Krieger v. Just

Decision Date21 July 1994
Citation876 P.2d 754,319 Or. 328
Parties, 92 Ed. Law Rep. 677 David KRIEGER, Petitioner on Review/Respondent on Review, v. Valva Doree JUST, Respondent on Review/Petitioner on Review. CC CV90-122; CA A69602; SC S39923, S39994.
CourtOregon Supreme Court

J. Michael Alexander, of Burt, Swanson, Lathen, Alexander & McCann, Salem, argued the cause and filed the petition and a response for petitioner on review/respondent on review Krieger.

Gregory B. Snook, of Allen, Kilmer, Chenoweth, Voorhees & Laurick, P.C., Portland, argued the cause and filed the petition and a response for respondent on review/petitioner on review Just.

Richard M. Rogers, Portland, filed a brief on behalf of amicus curiae Oregon Trial Lawyers Ass'n.

Before CARSON, C.J., and PETERSON, * GILLETTE, VAN HOOMISSEN, FADELEY, UNIS, and GRABER, JJ.

FADELEY, Justice.

Plaintiff seeks damages for injury allegedly resulting form defendant's negligent driving of her personal automobile. The collision that caused plaintiff's injury occurred in May of 1988. Plaintiff's complaint alleges a common-law negligence claim against defendant, seeks damages only from defendant individually, and states no facts related to any public body or public employment. No public body is a party to this litigation. Defendant, who was represented at all times by her private automobile insurer, first asserted, after plaintiff's complaint had been filed and more than two years after the injury, that defendant was driving at the time of the accident for a purpose related to her public employment with a public school district. At the time of plaintiff's injury, ORS 30.275(1) (1987) provided:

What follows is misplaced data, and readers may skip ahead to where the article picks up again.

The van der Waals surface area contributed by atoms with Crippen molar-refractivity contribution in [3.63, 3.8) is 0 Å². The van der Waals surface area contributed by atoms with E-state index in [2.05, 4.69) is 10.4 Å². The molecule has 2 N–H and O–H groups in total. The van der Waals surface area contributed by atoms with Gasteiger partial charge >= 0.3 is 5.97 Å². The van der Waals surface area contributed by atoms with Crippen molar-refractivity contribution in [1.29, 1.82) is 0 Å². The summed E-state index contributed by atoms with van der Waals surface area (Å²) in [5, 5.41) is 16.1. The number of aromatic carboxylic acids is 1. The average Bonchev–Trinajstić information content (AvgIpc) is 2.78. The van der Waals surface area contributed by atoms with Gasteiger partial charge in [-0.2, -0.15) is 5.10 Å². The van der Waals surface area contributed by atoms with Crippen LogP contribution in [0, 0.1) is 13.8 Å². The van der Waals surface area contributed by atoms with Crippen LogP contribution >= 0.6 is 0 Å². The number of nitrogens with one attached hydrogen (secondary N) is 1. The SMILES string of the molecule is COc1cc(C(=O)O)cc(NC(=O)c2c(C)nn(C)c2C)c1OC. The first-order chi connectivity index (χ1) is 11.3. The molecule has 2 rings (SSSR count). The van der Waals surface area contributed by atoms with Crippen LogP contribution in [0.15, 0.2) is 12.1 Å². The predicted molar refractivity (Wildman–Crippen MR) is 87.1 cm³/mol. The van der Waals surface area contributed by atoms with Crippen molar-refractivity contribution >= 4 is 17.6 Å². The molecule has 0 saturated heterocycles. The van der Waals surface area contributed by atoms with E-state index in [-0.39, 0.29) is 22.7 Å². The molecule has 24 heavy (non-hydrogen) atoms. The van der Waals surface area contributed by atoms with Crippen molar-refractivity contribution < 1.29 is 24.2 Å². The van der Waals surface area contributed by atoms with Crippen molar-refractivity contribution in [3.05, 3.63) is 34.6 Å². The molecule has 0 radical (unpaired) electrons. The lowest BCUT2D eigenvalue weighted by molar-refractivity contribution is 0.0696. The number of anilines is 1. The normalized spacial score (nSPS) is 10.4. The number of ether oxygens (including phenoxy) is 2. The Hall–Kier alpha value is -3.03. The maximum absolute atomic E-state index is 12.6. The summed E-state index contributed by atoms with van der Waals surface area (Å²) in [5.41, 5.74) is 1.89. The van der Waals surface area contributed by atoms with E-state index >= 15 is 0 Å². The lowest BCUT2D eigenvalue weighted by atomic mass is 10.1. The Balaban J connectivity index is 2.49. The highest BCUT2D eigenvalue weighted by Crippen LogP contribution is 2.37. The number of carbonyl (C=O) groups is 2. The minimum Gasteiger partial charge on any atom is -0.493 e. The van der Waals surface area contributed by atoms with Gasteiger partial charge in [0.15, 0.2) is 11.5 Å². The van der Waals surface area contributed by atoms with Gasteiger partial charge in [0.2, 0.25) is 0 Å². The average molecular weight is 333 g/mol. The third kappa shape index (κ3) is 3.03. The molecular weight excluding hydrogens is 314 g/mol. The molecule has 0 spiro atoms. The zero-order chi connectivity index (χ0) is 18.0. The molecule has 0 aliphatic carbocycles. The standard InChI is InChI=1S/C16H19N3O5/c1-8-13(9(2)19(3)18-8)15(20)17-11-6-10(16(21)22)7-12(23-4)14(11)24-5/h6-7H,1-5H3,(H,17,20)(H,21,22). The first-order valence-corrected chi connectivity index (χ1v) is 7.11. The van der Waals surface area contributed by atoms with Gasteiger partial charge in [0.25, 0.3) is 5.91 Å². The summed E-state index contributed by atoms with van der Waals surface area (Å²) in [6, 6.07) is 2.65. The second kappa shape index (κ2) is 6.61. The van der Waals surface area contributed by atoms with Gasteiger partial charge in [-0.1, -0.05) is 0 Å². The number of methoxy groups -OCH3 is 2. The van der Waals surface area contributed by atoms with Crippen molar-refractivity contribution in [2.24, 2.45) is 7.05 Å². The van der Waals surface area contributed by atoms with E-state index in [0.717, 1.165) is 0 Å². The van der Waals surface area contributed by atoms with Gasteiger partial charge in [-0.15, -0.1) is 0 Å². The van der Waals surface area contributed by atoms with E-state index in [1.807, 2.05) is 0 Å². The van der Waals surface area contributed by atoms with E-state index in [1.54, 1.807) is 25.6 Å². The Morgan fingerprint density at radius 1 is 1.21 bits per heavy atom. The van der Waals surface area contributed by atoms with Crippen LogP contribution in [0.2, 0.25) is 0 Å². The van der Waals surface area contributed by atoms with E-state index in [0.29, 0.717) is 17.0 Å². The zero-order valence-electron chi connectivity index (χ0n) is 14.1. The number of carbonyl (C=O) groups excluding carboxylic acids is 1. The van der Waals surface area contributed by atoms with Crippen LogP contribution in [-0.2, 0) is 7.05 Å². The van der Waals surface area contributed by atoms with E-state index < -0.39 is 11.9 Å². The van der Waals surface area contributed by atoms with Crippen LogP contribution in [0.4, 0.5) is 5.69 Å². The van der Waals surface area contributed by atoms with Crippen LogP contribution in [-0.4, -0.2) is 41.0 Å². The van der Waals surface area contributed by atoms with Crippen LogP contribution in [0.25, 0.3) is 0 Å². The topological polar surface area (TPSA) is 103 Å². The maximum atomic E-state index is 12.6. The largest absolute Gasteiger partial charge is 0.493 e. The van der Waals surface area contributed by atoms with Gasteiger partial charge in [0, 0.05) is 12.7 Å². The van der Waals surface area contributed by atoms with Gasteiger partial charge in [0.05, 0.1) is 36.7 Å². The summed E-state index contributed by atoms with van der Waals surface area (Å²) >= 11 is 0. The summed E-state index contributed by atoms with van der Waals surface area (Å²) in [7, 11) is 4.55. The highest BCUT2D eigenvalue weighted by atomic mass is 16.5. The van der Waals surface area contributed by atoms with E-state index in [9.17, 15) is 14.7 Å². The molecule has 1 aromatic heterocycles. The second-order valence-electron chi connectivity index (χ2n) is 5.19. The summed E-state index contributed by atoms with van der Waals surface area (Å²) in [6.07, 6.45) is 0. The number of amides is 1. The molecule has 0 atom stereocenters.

"No action arising from any act or omission of a public body or an officer, employe or agent of a public body within the scope of ORS 30.260 to 30.300 [the Oregon Tort Claims Act] shall be maintained unless notice of claim is given as required by this section." (Emphasis added.)

It is agreed that plaintiff has not given any notice of claim to defendant's public employer. The issue is whether that special notice provision of the Oregon Tort Claims Act applies in the circumstances of this case.

The trial court granted defendant's motion for summary judgment against plaintiff; deciding that the notice provision of the Oregon Tort Claims Act applied as a matter of law. The trial court also found, as a matter of fact, that plaintiff knew, or by exercising reasonable diligence would have discovered, that defendant was acting in the course and scope of her public employment at the time that her negligent driving injured plaintiff and that plaintiff had failed to give the notice that ORS 30.275 requires in cases falling within the Oregon Tort Claims Act.

On plaintiff's appeal, the Court of Appeals reversed the grant of summary judgment and remanded the case to the trial court. The majority opinion in the Court of Appeals agreed that the 180-day notice provision of the Oregon Tort Claims Act applied. That court reversed, however, because it held that there was a disputed issue of fact that only a jury could resolve, namely, whether plaintiff knew or should have discovered that defendant was acting within the course and scope of her employment at the time of the accident. Krieger v. Just, 117 Or.App. 64, 843 P.2d 473 (1992).